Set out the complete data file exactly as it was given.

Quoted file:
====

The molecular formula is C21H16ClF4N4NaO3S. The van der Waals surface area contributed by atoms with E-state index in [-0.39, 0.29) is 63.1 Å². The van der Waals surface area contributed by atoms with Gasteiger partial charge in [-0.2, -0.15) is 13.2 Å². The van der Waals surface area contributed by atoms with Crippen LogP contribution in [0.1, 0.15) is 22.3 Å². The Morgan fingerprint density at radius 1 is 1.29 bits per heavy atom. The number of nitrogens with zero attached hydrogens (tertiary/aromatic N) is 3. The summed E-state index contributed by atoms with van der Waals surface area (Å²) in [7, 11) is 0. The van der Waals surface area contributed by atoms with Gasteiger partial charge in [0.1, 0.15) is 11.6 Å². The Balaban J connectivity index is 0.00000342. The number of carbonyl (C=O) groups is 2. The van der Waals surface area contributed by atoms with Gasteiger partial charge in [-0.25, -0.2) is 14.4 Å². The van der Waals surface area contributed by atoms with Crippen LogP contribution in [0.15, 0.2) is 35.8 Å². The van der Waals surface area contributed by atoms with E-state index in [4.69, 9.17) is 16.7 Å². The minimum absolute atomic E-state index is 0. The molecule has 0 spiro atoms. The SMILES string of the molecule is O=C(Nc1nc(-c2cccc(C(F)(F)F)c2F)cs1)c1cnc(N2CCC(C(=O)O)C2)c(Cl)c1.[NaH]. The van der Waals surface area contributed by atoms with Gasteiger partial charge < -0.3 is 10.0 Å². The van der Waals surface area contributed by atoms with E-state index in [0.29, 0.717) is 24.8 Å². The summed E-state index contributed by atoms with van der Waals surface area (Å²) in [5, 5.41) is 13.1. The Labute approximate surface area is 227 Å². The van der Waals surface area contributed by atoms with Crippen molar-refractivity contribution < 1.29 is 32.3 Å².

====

The molecular formula is C21H16ClF4N4NaO3S. The van der Waals surface area contributed by atoms with E-state index in [-0.39, 0.29) is 63.1 Å². The van der Waals surface area contributed by atoms with Gasteiger partial charge in [-0.2, -0.15) is 13.2 Å². The van der Waals surface area contributed by atoms with Crippen LogP contribution in [0.1, 0.15) is 22.3 Å². The Morgan fingerprint density at radius 1 is 1.29 bits per heavy atom. The number of nitrogens with zero attached hydrogens (tertiary/aromatic N) is 3. The summed E-state index contributed by atoms with van der Waals surface area (Å²) in [7, 11) is 0. The van der Waals surface area contributed by atoms with Gasteiger partial charge in [0.1, 0.15) is 11.6 Å². The Balaban J connectivity index is 0.00000342. The number of carbonyl (C=O) groups is 2. The van der Waals surface area contributed by atoms with Gasteiger partial charge in [-0.25, -0.2) is 14.4 Å². The van der Waals surface area contributed by atoms with Crippen LogP contribution in [0.15, 0.2) is 35.8 Å². The van der Waals surface area contributed by atoms with E-state index in [4.69, 9.17) is 16.7 Å². The minimum absolute atomic E-state index is 0. The molecule has 0 spiro atoms. The SMILES string of the molecule is O=C(Nc1nc(-c2cccc(C(F)(F)F)c2F)cs1)c1cnc(N2CCC(C(=O)O)C2)c(Cl)c1.[NaH]. The van der Waals surface area contributed by atoms with Gasteiger partial charge < -0.3 is 10.0 Å². The van der Waals surface area contributed by atoms with E-state index in [0.29, 0.717) is 24.8 Å². The summed E-state index contributed by atoms with van der Waals surface area (Å²) in [5, 5.41) is 13.1. The Labute approximate surface area is 227 Å². The van der Waals surface area contributed by atoms with Crippen molar-refractivity contribution < 1.29 is 32.3 Å².